With political winds blowing toward renewable energy, power-line proposals are popping up to carry wind power around the country. President Obama has said he wants to see renewable wind from the plains help power cities like Chicago. The US Department of Energy last year reported that the nation could harvest 20 percent of its electricity from wind by 2020, much of it by tapping wind energy in places like South Dakota, which boasts the fourth best wind resource in the nation.
But to hook up to that steady 20- to 30-mile-per-hour breeze, the nation will need perhaps 15,000 miles of new transmission lines costing $80 billion, according to a new Joint Coordinated System Plan released Feb. 14, by the Midwest Independent System Operator (MISO), which coordinates regional power distribution.
“This is information we believe that our leaders need to consider as they begin work under a new administration and start defining our energy future,” John Bear, president of MISO said in a statement.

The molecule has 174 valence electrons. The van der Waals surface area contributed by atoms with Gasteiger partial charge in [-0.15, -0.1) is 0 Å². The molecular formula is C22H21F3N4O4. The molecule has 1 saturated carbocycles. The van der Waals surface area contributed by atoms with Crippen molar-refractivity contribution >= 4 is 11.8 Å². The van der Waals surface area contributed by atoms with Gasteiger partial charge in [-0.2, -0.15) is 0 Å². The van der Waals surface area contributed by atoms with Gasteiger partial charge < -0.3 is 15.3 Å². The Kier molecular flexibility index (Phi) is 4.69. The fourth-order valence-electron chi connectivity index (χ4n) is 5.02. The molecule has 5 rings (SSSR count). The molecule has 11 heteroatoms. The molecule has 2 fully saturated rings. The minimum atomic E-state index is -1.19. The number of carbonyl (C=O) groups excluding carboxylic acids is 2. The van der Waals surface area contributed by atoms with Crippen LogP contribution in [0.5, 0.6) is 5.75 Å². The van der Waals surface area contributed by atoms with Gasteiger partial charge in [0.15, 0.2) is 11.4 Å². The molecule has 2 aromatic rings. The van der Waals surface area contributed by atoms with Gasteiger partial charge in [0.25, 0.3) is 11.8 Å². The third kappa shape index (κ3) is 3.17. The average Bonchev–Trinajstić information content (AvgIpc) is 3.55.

But grass-roots activists cite not only traditional “not-in-my-back-yard” (NIMBY) concerns about 150-to-200-foot-high towers, but question whether costs can be justified, compared with other renewable choices. As well, they note, such lines could carry far more “black electrons” from coal-fired power plants than green ones from wind.
A case in point involves Titan, which could one day be the largest wind farm in the world located in the middle of South Dakota. The Titan plan for 2,000 wind turbines generating 5,000 megawatts of power caused barely a ripple of media attention when announced last spring. Yet the plan to connect Titan to population centers – a $12 billion, 3,000–mile power line dubbed “Green Power Express” announced Feb. 9 – produced a gale of public attention among environmentalists.